Vice president Aragonès looked abroad for funding for independent Catalonia, police officer tells court
On Day 20 of trial of Catalan leaders, Guardia Civil officer says material seized in raids shows government was preparing for independence
Day 20 of the trial of pro-independence leaders accused of organizing the 2017 referendum began on Thursday with testimony from another Guardia Civil police officer, who spoke about allegedly incriminating material found during raids of public buildings.
Having taken part in the raid of the economy ministry on September 20, 2017, the officer said documents were seized that showed the Catalan government was preparing to fund and organize Catalonia as an independent country.
In his testimony, the officer claimed evidence was discovered that the Catalan vice president, Pere Aragonès, who was then the economy secretary, was traveling abroad looking for international funding, and he mentioned a trip Aragonès made to Slovenia. Meanwhile, said the officer, the then finance secretary, Lluís Salvadó, was preparing to levy all taxes through the Catalan administration.
The officer also said an email showed a request for 11 billion euros from China to fund the first steps of an independent Catalonia, while an invoice to the IBM company was found for €240,000 to develop a program for levying taxes through the Catalan tax office.
"For the first time in my professional career I saw the reflection of hatred"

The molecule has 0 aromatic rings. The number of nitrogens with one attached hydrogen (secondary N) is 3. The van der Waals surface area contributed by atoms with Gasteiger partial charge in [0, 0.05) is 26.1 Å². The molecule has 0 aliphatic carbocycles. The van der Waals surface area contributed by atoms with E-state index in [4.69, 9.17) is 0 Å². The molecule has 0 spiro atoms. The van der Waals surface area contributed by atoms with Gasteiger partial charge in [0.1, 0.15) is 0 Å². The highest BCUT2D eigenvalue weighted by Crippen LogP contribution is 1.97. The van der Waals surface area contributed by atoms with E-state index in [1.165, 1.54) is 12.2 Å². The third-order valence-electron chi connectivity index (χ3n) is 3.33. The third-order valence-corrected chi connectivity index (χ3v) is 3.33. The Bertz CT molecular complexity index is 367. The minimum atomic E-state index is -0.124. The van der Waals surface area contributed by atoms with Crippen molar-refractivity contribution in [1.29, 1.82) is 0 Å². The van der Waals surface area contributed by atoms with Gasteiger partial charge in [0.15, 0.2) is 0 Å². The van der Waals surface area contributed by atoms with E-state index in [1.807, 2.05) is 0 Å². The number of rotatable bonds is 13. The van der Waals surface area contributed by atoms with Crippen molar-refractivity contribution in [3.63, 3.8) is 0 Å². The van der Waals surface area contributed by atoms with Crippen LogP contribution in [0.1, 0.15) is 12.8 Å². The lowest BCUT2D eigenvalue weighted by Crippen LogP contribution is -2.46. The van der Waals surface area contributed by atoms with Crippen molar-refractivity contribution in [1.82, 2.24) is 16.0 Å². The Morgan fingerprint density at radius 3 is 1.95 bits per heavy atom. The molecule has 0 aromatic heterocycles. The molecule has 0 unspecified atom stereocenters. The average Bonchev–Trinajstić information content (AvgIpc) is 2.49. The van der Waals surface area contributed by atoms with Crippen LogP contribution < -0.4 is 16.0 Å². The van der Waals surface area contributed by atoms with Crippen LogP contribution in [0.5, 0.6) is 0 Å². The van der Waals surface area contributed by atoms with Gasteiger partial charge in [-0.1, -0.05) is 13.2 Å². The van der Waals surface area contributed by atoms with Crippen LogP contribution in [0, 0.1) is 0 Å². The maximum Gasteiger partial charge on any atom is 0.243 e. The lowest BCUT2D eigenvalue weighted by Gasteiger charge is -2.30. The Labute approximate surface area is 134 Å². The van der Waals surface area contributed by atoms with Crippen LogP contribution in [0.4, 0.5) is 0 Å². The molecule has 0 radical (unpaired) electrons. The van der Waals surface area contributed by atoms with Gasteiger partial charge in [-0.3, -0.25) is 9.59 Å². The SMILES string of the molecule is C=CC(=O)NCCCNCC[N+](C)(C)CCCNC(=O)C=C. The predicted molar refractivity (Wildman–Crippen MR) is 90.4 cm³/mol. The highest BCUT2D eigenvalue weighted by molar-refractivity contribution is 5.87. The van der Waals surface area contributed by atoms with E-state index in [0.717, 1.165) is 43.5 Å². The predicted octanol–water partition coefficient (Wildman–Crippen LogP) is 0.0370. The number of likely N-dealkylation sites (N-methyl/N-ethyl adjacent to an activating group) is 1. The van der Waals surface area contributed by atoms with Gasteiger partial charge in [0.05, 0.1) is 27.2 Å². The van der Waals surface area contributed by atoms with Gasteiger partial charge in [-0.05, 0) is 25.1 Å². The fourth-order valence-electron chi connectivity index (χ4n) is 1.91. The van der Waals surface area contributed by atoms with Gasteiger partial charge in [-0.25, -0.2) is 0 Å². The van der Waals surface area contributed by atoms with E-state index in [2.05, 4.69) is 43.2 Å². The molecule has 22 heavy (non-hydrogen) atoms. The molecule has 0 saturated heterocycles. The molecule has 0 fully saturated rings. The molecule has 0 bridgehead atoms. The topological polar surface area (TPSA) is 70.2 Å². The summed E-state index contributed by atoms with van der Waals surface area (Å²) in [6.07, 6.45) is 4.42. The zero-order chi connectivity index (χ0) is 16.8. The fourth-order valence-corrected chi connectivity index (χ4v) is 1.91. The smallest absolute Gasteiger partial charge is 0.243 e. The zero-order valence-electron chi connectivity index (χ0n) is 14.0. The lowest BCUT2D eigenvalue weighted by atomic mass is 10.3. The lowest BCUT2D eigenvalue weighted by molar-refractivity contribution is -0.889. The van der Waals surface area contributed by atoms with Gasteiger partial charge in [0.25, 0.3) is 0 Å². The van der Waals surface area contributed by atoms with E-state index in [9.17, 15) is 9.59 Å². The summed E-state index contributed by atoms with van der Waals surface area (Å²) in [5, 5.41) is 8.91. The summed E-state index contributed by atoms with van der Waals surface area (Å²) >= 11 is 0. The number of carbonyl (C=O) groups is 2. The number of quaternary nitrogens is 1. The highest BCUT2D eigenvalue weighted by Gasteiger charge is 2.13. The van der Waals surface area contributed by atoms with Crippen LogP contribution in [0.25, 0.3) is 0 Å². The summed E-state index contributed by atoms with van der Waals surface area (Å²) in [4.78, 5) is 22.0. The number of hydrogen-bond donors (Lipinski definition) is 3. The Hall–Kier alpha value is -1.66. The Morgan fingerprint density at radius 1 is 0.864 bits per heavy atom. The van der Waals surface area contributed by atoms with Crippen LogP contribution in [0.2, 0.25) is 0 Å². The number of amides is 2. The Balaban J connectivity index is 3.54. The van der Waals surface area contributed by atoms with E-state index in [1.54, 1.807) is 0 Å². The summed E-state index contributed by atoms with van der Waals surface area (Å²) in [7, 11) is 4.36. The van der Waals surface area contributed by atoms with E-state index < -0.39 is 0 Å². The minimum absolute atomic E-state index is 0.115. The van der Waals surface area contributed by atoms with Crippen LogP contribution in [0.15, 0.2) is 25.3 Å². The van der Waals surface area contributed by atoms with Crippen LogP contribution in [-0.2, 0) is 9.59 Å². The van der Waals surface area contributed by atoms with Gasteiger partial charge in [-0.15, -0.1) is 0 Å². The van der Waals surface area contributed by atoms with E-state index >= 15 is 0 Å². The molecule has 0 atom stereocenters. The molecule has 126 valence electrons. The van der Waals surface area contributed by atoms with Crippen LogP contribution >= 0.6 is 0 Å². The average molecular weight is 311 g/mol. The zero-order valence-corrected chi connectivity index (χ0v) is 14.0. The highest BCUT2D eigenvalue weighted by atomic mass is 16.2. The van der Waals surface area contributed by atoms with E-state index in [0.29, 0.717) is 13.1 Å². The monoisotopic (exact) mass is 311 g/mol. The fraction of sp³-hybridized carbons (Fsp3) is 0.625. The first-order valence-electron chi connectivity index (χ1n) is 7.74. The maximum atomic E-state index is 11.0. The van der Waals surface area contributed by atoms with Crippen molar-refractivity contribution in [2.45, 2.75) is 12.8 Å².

Anonymous Guardia Civil officer · He took part in referendum-related protests
Meanwhile, in the raid of the then finance secretary, Lluís Salvadó, the officer said that police found documents relating to the levying of taxes, customs, and land registry, among others.
Another officer who testified on Thursday morning said he had been part of a raid on the Unipost postal service, where police found boxes of envelopes with the Catalan government logo, containing letters informing citizens they had been picked as polling station officers
He said outside the Unipost warehouse "some 500 protesters" were "yelling" at the agents and "insulting" them.
"For the first time in my professional career I saw the reflection of hatred," he added.
In all, 10 Guardia Civil police officers are due to testify as witnesses in the Supreme Court on Thursday, to give testimony on their part in the operation to dismantle the logistics of the referendum, which included raids of public buildings, private companies and homes.